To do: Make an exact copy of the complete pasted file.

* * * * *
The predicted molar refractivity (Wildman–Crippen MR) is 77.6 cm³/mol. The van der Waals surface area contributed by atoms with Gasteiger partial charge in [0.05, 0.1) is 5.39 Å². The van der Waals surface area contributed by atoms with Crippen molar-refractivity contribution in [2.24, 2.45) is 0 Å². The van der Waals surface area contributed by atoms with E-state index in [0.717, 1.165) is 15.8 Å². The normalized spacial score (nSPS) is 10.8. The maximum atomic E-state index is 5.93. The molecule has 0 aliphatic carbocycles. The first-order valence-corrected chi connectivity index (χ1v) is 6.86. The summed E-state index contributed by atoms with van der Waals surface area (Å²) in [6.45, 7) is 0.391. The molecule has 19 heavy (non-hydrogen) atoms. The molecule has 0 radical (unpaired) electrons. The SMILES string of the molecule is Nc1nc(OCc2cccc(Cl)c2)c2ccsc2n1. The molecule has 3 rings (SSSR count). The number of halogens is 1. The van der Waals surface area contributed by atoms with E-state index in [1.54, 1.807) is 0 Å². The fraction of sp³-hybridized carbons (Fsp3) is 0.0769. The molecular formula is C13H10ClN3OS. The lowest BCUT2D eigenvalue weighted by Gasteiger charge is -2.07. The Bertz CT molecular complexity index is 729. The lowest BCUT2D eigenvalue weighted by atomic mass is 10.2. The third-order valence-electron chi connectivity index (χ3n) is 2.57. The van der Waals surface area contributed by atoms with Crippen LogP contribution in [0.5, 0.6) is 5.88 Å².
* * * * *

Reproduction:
The predicted molar refractivity (Wildman–Crippen MR) is 77.6 cm³/mol. The van der Waals surface area contributed by atoms with Gasteiger partial charge in [0.05, 0.1) is 5.39 Å². The van der Waals surface area contributed by atoms with Crippen molar-refractivity contribution in [2.24, 2.45) is 0 Å². The van der Waals surface area contributed by atoms with E-state index in [0.717, 1.165) is 15.8 Å². The normalized spacial score (nSPS) is 10.8. The maximum atomic E-state index is 5.93. The molecule has 0 aliphatic carbocycles. The first-order valence-corrected chi connectivity index (χ1v) is 6.86. The summed E-state index contributed by atoms with van der Waals surface area (Å²) in [6.45, 7) is 0.391. The molecule has 19 heavy (non-hydrogen) atoms. The molecule has 0 radical (unpaired) electrons. The SMILES string of the molecule is Nc1nc(OCc2cccc(Cl)c2)c2ccsc2n1. The molecule has 3 rings (SSSR count). The number of halogens is 1. The van der Waals surface area contributed by atoms with E-state index in [1.54, 1.807) is 0 Å². The fraction of sp³-hybridized carbons (Fsp3) is 0.0769. The molecular formula is C13H10ClN3OS. The lowest BCUT2D eigenvalue weighted by Gasteiger charge is -2.07. The Bertz CT molecular complexity index is 729. The lowest BCUT2D eigenvalue weighted by atomic mass is 10.2. The third-order valence-electron chi connectivity index (χ3n) is 2.57. The van der Waals surface area contributed by atoms with Crippen LogP contribution in [0.5, 0.6) is 5.88 Å².